: 153.1 919.9 0.3 1,073.3 481.4 156.8 75.5 0.1 713.8 109.5
: 250.0 741.2 0.3 991.5 475.4 115.1 72.9 0.1 663.5 48.3
: 279.7 814,6 3.5 1,097.8 478.5 123.1 74.3 0.1 676.0 37.1
: 384.7 942.0 3.7 1,330.4 487.8 116.5 62.3 1.6 668.2 31.4
S630.8 969.4 .1.0 1,601.2 537.0 291.5 65.0 54.3 947.8 34.5
: 618.9 843.8 136.0 1,598.7 543.1 487.9 77.5 107.5 1,216.0 66.1
: 316.6 1,0601 42.0 1,418.7 542.5 281.0 80.7 82.3 986.5 153.0
: 279.2 1,108.2 2.0 1,389.4 496.1 299.1 82.0 21.0 898.2 391.1
: 100.1 1,153.0 --- 1,53.1 42.3 189.0 87.5 0 768.8 00.3
: 84.o 1,364.9 --- 1,448.9 510.0 250.0 88.0 0 848.0


235.0 738.0


Av. 1930-46 : 295.0 844.0

1/ 1930-36, inclusive, some new


9.0 982.0

16.0 1,155.0


wheat included in


475.0 122.0

490.0 184.0


81.0 0.0


80.0


commercial stocks and merchant


16.0


678.0


43.0


770.0 101.0


mills stocks; beginning


with 193w


only old crop wheat is shown in all stocks positions. The figure for July 1, 1937, including the new wheat is .
102.8 million bushels,'which is used as year-end carry-over in the 1936-37 marketing year. 2/ Imports cover all
wheat and flour, except wheat imported for milling in bond is'excluded. 3/..Includes food for both civilian pop-
ulation and the military forces. 4/ Includes flour made only from domestic wheat and shipments to U. S. terri-
tories. Beginning with 1940 includes military exports for relief and exports by the Department of Agriculture.
2/ Less than 50,000 bushels. 6/ Preliminary, with estimated distribution, except exports, for year July 1, 1947,
through June 30, 1948. 7/ On basis foregoing estimates, 601 million bushels will be available either for expozl
or carry-over into next year. 8/ Average is 246.0 when not adjusted for old crop wheat only.


.'J". A.




... .. A.F: 4

: i blo 5. 1hcat: Stocks in the United States on October 1,
1942-47 1/

Stocks position 1942 1943 : 1944 : 1945 1946 I 1947
:- 1,000 1,000 1,000 1,000 1,000 1,006
: bushels bushels bushels bushels bushels .bushels

........ 632,573 523,394 521,123 517,823 552,715 628,773
terrorr mills, clova- : I
.ors, and warehouscs : 263,466 210,751 193,413 181,410 177,31 197,821
inals commerciall) : 269,290 199,592 199,475 170,305 103,595 175,069
hnt mills and mill
ovators ........... : 151,927 126,255 137,818 128,261 114,463 136,216
odity Credit Corp.,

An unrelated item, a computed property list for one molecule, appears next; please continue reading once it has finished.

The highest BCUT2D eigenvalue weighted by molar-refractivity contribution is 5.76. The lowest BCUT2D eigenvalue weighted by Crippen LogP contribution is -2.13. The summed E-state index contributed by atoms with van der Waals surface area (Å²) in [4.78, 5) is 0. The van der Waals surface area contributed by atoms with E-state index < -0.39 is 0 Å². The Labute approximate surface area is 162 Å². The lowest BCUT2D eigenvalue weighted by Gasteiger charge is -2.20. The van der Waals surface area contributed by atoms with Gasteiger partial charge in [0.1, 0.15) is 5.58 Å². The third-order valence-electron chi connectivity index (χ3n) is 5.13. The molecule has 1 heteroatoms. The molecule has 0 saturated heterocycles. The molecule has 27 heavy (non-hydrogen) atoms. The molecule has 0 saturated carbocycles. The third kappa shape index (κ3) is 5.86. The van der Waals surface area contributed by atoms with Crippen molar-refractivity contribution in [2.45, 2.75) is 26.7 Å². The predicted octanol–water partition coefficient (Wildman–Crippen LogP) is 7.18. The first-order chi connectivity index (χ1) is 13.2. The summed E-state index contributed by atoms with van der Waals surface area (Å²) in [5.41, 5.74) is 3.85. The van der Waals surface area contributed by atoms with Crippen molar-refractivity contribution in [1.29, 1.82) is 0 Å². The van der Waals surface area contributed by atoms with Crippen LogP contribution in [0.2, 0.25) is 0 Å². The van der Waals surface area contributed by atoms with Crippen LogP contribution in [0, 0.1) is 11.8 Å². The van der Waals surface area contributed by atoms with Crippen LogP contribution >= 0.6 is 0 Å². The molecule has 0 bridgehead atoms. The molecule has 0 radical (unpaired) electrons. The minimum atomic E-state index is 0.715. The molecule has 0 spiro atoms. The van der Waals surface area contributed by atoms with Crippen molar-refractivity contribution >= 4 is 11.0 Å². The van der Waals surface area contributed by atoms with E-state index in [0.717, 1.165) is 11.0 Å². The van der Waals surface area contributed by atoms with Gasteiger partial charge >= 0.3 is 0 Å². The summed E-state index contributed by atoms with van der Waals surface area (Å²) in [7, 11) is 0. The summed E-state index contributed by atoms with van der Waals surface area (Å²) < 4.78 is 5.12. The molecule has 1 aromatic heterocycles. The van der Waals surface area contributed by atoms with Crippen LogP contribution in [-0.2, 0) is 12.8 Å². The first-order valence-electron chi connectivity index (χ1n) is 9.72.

seat in transit and in :.
tel and wood bins ... 55,096 54, 00 .22,365 22,189 218 999
total ......... :1,372.352 1, l4,492 ",q079,19 1f 19,96.950;,308' 1,91,69
rorcial -stocks at termina4s are reported by the Production and Mcrketing Adminis-
*tion. Commodity Credit wheat in their steel and wooden bins and in transit are
iorted by- the Oommodity Credit Corporation. Stocks in the other three positions
Estimated by the Crop leportinc Board.
2:Tablo includes revisions in fam stocks beginning irlth 1940. Stocks in 1940, not
in table, are as follows: .Farm 365,118, interior mills, elevators and wvre-
gss 192,136, terminals 136,523, merchant mills and mill elevators 133,319, total
;,096 ; total fpr 1941 is 1,162,270. FiCurcs in the table include quantities owned
the Government.or still ouLstandinc under Governm.nt loan.


Table 6. Percontage monthly sales or rvhcat by farmers,
United States, average 1935-44 annual 1934-46

:. : ___Percentagc of total sales during
I season : : : :. : :
g enning :Junc :July : Aug.:Scpt.: Oct.:NIov.:Dcc.:Jan.: Feb.:ilar.:Apr.:Iay :June
Junc __ : _____ ____
.:Por- Per- Per- P- Pr- Per- Per- Per- Per- Per- Per- Per- Por-
-:: cent cent cent cent cent cent cent cent cent cent cent cent cent
-oat : -- "---"
Average :
1935-44 : 5.6 23.0 14.8 10.4 7.2 4.8 5.3 5.2 5.0 5.6 5.5 4.4 3.1
41934 ......:11.9 30.4 15.3 9.4 5.2 4.2 4.4 2.9 3.5 2.9 4.4 3.5 2.Q
1935 ...; 2.5 19.2 25.3 17.7 9.7 4.5 3.3 3.7 2.5 3.4 2.6 2.4 2.4
936 ......:.5.3 35.4 15.8 3.7 6.8 4.3 59. 3.1 3.4 3.8 2.7 2.9 1.7
937 ......: 9.1 30.2 16.3 10.4 6.0 3.8 4.0 3.8 3.9 3.3 3.9 3.3 2.0
938 ......: 5.3 24.9 17.2 11.6 7.8 4.7 4.7 3.6 3.2 3.7 3.9 5.2 3.7
-_39 ......: 7.6 23.0 13.4 9.0 5.7 4.1 5.2 3.5 6.6 7.9 10.5 2.4 1.1
b0 ......: 5.6 22.0 13.0 8.9 6.1 4.1 3.3 3.8 3.3 6.2 8.8 8.6 5.8
......: 5.0 21.9 14.4 11.4 7.4 5.2 6.1 6.2 6.1 5.1 4.0 4.1 3.1
.....: 3.3 14.5 9.0 9.0 7.4 5.2 6.6 7.5 8.1 11.2 9.2 4.9 4.1
.....: 3.9 19 1. 10.3 0.5 5.8 7.2 8.3 10.1 7.9 5.9 5.5 4.7 3.5